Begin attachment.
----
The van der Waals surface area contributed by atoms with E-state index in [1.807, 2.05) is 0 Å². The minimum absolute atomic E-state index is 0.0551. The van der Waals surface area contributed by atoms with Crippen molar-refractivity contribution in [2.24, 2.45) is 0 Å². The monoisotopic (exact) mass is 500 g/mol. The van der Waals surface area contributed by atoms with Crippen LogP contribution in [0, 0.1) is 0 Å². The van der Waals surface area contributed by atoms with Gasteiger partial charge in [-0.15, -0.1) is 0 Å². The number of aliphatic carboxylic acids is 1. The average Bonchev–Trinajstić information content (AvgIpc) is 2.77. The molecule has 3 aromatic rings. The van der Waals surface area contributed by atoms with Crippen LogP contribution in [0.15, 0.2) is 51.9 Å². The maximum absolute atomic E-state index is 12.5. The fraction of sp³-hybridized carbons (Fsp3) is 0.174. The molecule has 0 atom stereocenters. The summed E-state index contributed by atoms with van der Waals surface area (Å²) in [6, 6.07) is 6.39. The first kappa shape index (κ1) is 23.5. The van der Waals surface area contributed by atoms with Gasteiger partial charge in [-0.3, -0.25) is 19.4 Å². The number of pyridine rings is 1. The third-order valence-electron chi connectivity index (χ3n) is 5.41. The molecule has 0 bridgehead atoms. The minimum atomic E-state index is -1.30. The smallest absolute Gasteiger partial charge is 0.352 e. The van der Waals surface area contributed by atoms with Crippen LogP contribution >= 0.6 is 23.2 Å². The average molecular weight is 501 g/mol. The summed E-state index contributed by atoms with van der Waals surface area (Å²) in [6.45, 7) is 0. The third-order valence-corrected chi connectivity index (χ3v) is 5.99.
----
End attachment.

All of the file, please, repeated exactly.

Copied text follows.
The van der Waals surface area contributed by atoms with E-state index in [1.807, 2.05) is 0 Å². The minimum absolute atomic E-state index is 0.0551. The van der Waals surface area contributed by atoms with Crippen molar-refractivity contribution in [2.24, 2.45) is 0 Å². The monoisotopic (exact) mass is 500 g/mol. The van der Waals surface area contributed by atoms with Crippen LogP contribution in [0, 0.1) is 0 Å². The van der Waals surface area contributed by atoms with Gasteiger partial charge in [-0.15, -0.1) is 0 Å². The number of aliphatic carboxylic acids is 1. The average Bonchev–Trinajstić information content (AvgIpc) is 2.77. The molecule has 3 aromatic rings. The van der Waals surface area contributed by atoms with Crippen LogP contribution in [0.15, 0.2) is 51.9 Å². The maximum absolute atomic E-state index is 12.5. The fraction of sp³-hybridized carbons (Fsp3) is 0.174. The molecule has 0 atom stereocenters. The summed E-state index contributed by atoms with van der Waals surface area (Å²) in [6, 6.07) is 6.39. The first kappa shape index (κ1) is 23.5. The van der Waals surface area contributed by atoms with Gasteiger partial charge in [-0.3, -0.25) is 19.4 Å². The number of pyridine rings is 1. The third-order valence-electron chi connectivity index (χ3n) is 5.41. The molecule has 0 bridgehead atoms. The minimum atomic E-state index is -1.30. The smallest absolute Gasteiger partial charge is 0.352 e. The van der Waals surface area contributed by atoms with Crippen LogP contribution >= 0.6 is 23.2 Å². The average molecular weight is 501 g/mol. The summed E-state index contributed by atoms with van der Waals surface area (Å²) in [6.45, 7) is 0. The third-order valence-corrected chi connectivity index (χ3v) is 5.99.